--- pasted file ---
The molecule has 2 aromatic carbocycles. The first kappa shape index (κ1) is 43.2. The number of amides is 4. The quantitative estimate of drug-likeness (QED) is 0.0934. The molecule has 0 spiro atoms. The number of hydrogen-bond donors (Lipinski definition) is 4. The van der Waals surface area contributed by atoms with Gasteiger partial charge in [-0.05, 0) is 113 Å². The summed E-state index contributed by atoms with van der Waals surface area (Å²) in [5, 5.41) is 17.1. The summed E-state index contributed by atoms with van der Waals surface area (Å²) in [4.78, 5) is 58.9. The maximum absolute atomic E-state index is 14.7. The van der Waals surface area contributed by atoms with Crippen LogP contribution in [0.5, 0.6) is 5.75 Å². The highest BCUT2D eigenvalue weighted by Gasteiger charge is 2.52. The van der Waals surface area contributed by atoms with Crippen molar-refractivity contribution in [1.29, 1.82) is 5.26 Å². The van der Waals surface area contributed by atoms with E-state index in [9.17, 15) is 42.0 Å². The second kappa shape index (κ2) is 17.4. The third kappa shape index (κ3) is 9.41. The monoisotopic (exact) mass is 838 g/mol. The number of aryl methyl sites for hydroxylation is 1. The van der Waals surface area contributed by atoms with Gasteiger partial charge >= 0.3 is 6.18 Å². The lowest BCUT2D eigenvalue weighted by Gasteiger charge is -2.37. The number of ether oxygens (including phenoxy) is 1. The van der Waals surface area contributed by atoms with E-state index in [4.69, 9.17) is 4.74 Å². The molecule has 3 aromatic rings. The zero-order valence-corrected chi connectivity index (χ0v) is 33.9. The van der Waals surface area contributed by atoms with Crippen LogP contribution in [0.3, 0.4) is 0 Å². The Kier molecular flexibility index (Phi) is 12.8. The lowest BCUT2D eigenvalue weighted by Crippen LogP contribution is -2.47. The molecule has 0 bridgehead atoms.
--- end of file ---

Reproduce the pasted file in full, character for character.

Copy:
The molecule has 2 aromatic carbocycles. The first kappa shape index (κ1) is 43.2. The number of amides is 4. The quantitative estimate of drug-likeness (QED) is 0.0934. The molecule has 0 spiro atoms. The number of hydrogen-bond donors (Lipinski definition) is 4. The van der Waals surface area contributed by atoms with Gasteiger partial charge in [-0.05, 0) is 113 Å². The summed E-state index contributed by atoms with van der Waals surface area (Å²) in [5, 5.41) is 17.1. The summed E-state index contributed by atoms with van der Waals surface area (Å²) in [4.78, 5) is 58.9. The maximum absolute atomic E-state index is 14.7. The van der Waals surface area contributed by atoms with Crippen LogP contribution in [0.5, 0.6) is 5.75 Å². The highest BCUT2D eigenvalue weighted by Gasteiger charge is 2.52. The van der Waals surface area contributed by atoms with Crippen molar-refractivity contribution in [1.29, 1.82) is 5.26 Å². The van der Waals surface area contributed by atoms with E-state index in [9.17, 15) is 42.0 Å². The second kappa shape index (κ2) is 17.4. The third kappa shape index (κ3) is 9.41. The monoisotopic (exact) mass is 838 g/mol. The number of aryl methyl sites for hydroxylation is 1. The van der Waals surface area contributed by atoms with Gasteiger partial charge >= 0.3 is 6.18 Å². The lowest BCUT2D eigenvalue weighted by Gasteiger charge is -2.37. The number of ether oxygens (including phenoxy) is 1. The van der Waals surface area contributed by atoms with E-state index in [4.69, 9.17) is 4.74 Å². The molecule has 3 aromatic rings. The zero-order valence-corrected chi connectivity index (χ0v) is 33.9. The van der Waals surface area contributed by atoms with Crippen LogP contribution in [0.3, 0.4) is 0 Å². The Kier molecular flexibility index (Phi) is 12.8. The lowest BCUT2D eigenvalue weighted by Crippen LogP contribution is -2.47. The molecule has 0 bridgehead atoms.